"I've got chunks of guys like you in my stool."
Taken from us far too soon in 1998, Phil Hartman was one of the few reasons to still tune in to new episodes of Saturday Night Live. With an amazing repertoire of characters, impeccable delivery, and a wicked twinkle in his eye, Phil Hartman could easily make you laugh. It seemed he could take almost every idea, be it good or lame, and make it funny. And, if that wasn't possible, he would infuse the sketch with enough energy and enthusiasm to keep you interested until the bitter end…which at the time was (and almost still is) three minutes too long.
Hartman is responsible for some of my favorite characters and sketches, and I am happy to see a healthy selection of them included. In fact in popping in this disc, this "best of" amalgamation is front-loaded with most of Hartman's greatest stuff: Admiral James Stockdale (Ross Perot's running mate, in case you've forgotten), The Sinatra Group, the "Compulsion" by Calvin Kleen ad, and President Clinton at McDonald's. Further into the disc you'll find some of his other memorable impersonations and characters: Phil Donahue, Barbara Bush, Ronald Reagan, Donald Trump, Jim Baker, Jesus, Frankenstein, and, of course, the Anal Retentive Chef.
There really is a lot of funny material on this disc, but there are also too many bad choices as well: while a good character, the Donahue sketch is weak; the Caveman Lawyer bit always made me cringe; and what was up with the seemingly interminable Anne Boleyn sketch? As I said, a lot of his best stuff is tucked in the opening minutes of the disc, so that by the time you get near the hour marker, you find the laughs aren't as numerous as when you started. But, that's pretty much par for the course for Saturday Night Live. They never know how to be funny for an entire show, so that seems to trickle into these "best of" collections. And that is a shame. For a man who so incredibly encapsulated his characters, Phil Hartman doesn't get the disc I think he deserves. It's good, but I don't think it fully explores everything that Hartman brought to the show during his 10-year run (from 1986 to 1995).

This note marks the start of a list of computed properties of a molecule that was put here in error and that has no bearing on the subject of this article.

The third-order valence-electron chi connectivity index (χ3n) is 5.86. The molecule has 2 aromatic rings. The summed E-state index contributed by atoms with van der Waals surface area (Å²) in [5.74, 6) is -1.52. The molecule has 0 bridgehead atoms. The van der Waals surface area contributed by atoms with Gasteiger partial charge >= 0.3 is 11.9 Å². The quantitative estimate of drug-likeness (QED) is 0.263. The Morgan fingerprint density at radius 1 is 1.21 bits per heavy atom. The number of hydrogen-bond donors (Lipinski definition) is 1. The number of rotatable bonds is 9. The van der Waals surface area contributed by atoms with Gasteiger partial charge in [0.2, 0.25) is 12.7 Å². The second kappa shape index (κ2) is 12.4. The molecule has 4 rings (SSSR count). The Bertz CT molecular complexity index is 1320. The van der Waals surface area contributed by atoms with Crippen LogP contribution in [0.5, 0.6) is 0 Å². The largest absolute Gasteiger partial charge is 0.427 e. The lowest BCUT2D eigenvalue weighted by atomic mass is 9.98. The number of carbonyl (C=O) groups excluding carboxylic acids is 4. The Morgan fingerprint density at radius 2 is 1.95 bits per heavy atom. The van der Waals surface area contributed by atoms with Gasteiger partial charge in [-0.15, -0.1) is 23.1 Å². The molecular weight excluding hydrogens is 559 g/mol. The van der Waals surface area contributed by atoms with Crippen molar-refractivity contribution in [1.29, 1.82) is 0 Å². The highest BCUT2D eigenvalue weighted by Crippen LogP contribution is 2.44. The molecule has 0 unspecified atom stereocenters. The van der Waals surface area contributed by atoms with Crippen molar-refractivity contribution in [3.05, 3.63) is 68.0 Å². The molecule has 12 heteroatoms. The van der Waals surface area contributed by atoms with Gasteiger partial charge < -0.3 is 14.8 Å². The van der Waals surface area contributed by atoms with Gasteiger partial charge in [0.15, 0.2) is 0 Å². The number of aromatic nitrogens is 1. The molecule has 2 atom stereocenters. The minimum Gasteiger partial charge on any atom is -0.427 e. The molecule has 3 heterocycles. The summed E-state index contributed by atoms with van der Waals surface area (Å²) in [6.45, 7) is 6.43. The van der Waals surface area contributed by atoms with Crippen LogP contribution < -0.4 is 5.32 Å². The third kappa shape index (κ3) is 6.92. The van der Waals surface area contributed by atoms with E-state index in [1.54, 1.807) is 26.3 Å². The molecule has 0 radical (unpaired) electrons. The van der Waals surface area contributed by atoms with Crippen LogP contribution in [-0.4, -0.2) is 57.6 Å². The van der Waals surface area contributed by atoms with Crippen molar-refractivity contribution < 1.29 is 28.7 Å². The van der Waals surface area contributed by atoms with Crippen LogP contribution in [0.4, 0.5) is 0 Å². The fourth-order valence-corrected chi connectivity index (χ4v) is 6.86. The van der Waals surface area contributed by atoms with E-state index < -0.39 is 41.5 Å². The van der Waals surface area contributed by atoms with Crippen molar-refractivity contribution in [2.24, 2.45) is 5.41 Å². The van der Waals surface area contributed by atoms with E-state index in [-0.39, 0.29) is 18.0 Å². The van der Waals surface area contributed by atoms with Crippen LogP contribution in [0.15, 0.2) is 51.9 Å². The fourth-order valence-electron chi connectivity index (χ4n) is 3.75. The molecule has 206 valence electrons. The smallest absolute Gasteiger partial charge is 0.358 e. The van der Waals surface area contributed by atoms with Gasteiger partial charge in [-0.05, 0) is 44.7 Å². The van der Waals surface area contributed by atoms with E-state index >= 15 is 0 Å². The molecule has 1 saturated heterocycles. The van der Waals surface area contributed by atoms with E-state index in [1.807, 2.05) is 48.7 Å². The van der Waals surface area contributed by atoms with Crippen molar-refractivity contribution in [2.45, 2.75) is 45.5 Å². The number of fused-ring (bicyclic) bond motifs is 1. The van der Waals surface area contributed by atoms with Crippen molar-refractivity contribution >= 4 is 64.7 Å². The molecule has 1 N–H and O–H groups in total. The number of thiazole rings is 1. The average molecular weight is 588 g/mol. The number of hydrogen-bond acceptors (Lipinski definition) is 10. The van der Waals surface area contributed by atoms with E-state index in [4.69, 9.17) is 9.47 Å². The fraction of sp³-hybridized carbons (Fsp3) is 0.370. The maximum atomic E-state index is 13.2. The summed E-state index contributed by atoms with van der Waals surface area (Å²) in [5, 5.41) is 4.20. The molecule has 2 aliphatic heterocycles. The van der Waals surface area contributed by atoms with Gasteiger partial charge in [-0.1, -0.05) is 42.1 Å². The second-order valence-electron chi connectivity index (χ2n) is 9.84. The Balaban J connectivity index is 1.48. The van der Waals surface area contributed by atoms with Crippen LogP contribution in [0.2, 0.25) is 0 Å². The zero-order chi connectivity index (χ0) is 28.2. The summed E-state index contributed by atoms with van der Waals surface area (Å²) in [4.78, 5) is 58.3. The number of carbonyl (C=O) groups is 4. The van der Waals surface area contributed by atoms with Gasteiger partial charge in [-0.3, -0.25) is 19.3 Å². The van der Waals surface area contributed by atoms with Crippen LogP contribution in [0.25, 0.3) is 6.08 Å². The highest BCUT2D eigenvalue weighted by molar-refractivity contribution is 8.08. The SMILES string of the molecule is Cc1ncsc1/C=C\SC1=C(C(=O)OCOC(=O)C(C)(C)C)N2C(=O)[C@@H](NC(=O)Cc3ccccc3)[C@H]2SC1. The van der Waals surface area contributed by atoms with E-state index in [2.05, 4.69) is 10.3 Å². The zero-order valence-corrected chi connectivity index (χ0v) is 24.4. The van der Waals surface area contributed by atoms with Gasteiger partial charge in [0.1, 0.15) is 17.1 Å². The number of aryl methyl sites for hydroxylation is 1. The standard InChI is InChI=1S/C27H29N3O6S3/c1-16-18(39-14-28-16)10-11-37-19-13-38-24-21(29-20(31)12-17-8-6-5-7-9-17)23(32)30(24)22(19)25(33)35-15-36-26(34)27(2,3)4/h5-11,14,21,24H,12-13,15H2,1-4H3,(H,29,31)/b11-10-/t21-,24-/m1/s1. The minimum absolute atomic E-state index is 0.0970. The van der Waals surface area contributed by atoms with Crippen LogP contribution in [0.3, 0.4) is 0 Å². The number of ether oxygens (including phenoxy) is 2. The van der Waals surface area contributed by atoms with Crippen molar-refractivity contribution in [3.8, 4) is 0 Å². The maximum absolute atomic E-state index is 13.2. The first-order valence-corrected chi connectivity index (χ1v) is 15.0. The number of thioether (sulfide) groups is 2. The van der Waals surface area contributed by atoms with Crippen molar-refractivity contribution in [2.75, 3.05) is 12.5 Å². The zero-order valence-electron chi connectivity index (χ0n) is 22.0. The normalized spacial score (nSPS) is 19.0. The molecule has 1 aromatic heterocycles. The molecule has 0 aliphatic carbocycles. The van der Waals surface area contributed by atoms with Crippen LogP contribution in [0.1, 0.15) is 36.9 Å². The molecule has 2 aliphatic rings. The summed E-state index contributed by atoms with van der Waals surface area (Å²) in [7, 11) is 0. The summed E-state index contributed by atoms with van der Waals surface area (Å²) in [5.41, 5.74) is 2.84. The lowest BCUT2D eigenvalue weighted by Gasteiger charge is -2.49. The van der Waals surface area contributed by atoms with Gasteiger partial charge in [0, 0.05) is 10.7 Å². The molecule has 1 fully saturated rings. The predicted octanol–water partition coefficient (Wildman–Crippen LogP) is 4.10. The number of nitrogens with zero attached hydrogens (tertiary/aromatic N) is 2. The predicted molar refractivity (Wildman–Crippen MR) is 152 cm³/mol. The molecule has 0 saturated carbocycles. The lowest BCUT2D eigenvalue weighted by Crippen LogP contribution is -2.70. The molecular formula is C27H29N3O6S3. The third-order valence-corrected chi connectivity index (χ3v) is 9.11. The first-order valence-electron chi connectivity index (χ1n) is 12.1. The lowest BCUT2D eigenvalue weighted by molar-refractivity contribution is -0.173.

Our friends at Lions Gate bring this disc to you with just the slightest of flaws. The full frame transfer is exactly what you would expect from a TV show: adequate. You won't discover brilliant colors or stunning details, but, unfortunately, you do get some occasional artifacting. For the Dolby Digital 2.0 audio track, there are no problems and you'll clearly hear all of the dialogue during each skit.
Following the typical pattern on these releases, there are a handful of bonus features for you. You'll watch them once and probably not come back a second time. First up is Hartman's original audition tape (10.5 minutes). I was surprised by his ambitious and somewhat unconventional approach, which obviously got him the job. Next up is a humdrum photo gallery. After that is an outtake montage (3.5 minutes) that is best described as "okay." And, lastly, is a dress sketch (4.5 minutes) about dear old Uncle John. It's a little bit funny as it pushes the bounds of humor.
Fans of Phil Hartman and fans of Saturday Night Live will be delighted with the disc. Containing a wide variety of his sketches, there are plenty of laughs to go around. I think the choices for a few of the inclusions are questionable, detracting from the long-term rewatchability of the entire disc; but, then again, I own the "Best of Will Ferrell" disc for exactly one sketch. I'm happy to add this to my collection, because I know that I can watch The Sinatra Group, the Calvin Kleen ad, or the Anal Retentive Chef whenever I need a quick chuckle. Thanks for the laughs, Phil.
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